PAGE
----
"While there’s always a chance that the Fed can keep things magically elevated and they’ve done a very good job so far it is my view that they cannot do this for much longer without a serious correction to justify an even larger program of overt and covert intervention."

Feb 28, 2013 - 7:13pm

@hagarth - How You Feel

Your despair is certainly warranted and I wouldn't begrudge you those feelings. I often feel the same.

However, how you choose to react to those feelings is key.

Consider that whenever you see posts like your here, the metals are usually prepared to pop very soon.

Another good contrarian indicator is when you see lots of bickering. This time, we are seeing it between board participants but also a spirited "debate" amongst the gurus. Everybody is on edge. That is a good sign for me.

Recall the celebratory mood near $50 / Oz in silver? That is not what I'd like to see, unless and until silver is trading at $100 an ounce!

Another tip on contrary sentiment: I love taking a look at the Yahoo! boards. When the longs are dominating and happy, planning Vegas "get-togethers" etc., it is time to be cautious. When the shorts are laughing it up, bragging and being generally obnoxious, it is probably a good time for a long bet.

Truth be told, I actually fear that TF will effectively eliminate the trolls that inevitably come out of the woodwork when the metals are down. They play a part in my personal gut feeling sentiment indicatory.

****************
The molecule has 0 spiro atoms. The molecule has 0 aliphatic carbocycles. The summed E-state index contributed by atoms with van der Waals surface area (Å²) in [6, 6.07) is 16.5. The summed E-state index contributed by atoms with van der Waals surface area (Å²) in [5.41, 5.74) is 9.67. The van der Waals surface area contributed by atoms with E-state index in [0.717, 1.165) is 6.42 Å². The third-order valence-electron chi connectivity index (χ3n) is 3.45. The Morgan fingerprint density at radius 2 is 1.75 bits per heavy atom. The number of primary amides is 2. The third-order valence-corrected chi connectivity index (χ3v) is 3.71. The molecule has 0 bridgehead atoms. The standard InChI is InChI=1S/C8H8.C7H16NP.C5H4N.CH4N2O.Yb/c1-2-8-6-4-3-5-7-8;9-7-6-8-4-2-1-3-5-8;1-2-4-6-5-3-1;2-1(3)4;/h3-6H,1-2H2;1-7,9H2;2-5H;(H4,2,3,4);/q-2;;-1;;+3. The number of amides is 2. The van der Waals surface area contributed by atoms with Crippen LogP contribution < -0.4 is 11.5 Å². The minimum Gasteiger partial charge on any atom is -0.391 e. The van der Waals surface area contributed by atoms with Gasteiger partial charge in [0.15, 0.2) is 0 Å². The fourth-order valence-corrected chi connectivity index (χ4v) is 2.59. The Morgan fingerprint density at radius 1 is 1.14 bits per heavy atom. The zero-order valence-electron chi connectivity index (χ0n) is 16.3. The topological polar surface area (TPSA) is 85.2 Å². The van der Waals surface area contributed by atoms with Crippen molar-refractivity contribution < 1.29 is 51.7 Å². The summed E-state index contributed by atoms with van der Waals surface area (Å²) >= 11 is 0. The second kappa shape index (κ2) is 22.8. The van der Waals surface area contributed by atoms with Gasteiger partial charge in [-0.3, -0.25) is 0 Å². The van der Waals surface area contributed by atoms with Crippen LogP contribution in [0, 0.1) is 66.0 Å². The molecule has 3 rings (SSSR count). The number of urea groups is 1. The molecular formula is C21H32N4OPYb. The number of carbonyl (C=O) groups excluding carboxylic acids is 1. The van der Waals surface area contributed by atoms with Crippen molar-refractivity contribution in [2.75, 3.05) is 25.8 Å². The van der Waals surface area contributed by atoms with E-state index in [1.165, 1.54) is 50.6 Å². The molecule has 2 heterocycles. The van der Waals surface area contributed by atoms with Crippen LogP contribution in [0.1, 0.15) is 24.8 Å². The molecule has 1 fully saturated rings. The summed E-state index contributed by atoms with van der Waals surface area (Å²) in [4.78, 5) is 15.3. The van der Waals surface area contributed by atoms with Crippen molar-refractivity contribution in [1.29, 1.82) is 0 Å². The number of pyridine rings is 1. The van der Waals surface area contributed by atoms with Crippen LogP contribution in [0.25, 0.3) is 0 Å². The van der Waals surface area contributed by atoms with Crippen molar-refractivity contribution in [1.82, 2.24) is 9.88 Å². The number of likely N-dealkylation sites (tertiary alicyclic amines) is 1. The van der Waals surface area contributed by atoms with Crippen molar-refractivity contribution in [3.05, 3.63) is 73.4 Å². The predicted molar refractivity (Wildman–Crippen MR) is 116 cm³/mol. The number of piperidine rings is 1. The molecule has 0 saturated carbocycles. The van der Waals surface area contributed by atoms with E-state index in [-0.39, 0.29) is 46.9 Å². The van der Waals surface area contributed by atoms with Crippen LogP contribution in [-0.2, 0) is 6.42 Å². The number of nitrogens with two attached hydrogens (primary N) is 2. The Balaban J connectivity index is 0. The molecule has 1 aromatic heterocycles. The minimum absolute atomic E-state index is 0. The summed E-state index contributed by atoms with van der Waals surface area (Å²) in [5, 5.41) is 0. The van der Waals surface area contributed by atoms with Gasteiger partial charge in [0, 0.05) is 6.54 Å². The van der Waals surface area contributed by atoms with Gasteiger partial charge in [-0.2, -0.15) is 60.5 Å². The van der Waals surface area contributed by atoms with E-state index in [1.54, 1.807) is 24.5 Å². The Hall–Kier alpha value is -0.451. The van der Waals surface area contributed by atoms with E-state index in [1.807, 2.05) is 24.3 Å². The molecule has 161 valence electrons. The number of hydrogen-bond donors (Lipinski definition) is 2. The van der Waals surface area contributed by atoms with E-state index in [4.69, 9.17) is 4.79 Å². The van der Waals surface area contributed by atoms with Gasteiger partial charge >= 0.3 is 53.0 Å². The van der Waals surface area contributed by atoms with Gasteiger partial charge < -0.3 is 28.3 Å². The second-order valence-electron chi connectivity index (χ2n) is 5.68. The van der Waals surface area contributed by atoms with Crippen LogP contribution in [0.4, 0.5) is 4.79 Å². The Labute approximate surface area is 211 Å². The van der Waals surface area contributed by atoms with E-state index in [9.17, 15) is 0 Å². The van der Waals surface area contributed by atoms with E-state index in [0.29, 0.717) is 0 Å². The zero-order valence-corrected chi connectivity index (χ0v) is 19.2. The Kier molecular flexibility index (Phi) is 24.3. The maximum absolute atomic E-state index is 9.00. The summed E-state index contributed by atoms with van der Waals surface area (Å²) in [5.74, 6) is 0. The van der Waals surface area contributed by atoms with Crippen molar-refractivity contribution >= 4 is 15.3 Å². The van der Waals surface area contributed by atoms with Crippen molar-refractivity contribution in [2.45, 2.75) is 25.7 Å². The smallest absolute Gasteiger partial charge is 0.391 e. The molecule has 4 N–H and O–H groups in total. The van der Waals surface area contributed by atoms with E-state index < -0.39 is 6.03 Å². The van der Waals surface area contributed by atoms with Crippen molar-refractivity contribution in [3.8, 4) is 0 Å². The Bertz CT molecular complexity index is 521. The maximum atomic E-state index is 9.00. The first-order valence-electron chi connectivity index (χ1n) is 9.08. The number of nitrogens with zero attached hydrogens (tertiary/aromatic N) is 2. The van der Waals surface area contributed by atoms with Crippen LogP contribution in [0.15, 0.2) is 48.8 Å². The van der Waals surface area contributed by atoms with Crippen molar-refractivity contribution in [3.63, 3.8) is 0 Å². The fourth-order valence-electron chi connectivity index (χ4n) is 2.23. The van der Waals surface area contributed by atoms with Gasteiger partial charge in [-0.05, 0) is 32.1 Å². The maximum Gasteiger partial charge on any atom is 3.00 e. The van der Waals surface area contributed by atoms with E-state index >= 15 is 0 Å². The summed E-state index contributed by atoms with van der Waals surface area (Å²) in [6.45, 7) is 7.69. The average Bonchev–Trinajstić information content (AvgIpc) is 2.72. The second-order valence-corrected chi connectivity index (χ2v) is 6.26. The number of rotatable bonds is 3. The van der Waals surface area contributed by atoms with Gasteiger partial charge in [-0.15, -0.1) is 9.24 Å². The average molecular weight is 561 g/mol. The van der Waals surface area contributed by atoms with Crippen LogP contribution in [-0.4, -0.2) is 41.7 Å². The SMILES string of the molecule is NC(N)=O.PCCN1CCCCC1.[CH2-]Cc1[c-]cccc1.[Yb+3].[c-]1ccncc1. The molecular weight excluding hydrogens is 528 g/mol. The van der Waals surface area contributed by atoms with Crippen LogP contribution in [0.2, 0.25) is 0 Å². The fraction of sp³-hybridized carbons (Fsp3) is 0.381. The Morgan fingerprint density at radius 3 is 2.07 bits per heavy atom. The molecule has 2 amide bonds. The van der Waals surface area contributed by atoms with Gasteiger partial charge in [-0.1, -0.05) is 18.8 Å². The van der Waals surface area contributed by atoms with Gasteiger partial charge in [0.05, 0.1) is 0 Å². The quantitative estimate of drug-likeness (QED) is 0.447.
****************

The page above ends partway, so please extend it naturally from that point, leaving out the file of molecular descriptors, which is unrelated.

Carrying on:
TF should post the TITS index, or a modified version of one more often too.


Feb 28, 2013 - 7:03pm

buying the dips

The problem with the proclamation of buy the dips is it all depends on what you want to call a dip. Day traders might look at 30 silver and say if it falls to 29, buy the dip. Did they also tell you to sell it at 30.75 to make your day's pay and then repeat the day trading?

When long term chart watchers, swing traders, say 'buy the dip' , they are looking at weekly charts , and seasonal cycles, and saying "if silver rallies from 29 to 32.75 area, watch it whipsaw back down to test the 28 area, and if it goes to 28 area .... buy that dip"

Thats what happened over the last few months. the next dip for me is around 27 - 28 area , and then 26 area, but 28 is ok to buy as well. zig zagging between 26 and 28. not good for day trading, but ok to buy the bottom zone and keep stacking.

you gotta step back and see the weekly charts and long term picture.

Feb 28, 2013 - 6:51pm

Where is the shortage?  There

Where is the shortage? There is none. See you at the blow off bottom around $1,480.

Feb 28, 2013 - 6:36pm

hagarth   you are one of the

hagarth you are one of the good guys. this is a spiritual battle, and we need to hang together.

Feb 28, 2013 - 6:23pm

Frustration setting in

My sentiment is waning with the metals. No need to provide any support to the reason why its necessary to own the stuff, heard it all before and sure will be regurgitated in many more articles to come.

It's not often that I feel the need to set my feelings to text here or anywhere else. BTD is getting old and now every time I see it I wish I had never bought any. its just the way I am FEELING. Sure I know better, and understand both arguments for and against ownership. Here is hoping most of you are not in the same mood as I.

Feb 28, 2013 - 5:43pm

Gold Price Trends

Gold price trends have been a bit unstable this year, but it will inevitably rebound in the coming weeks once bargain hunters flock into the market.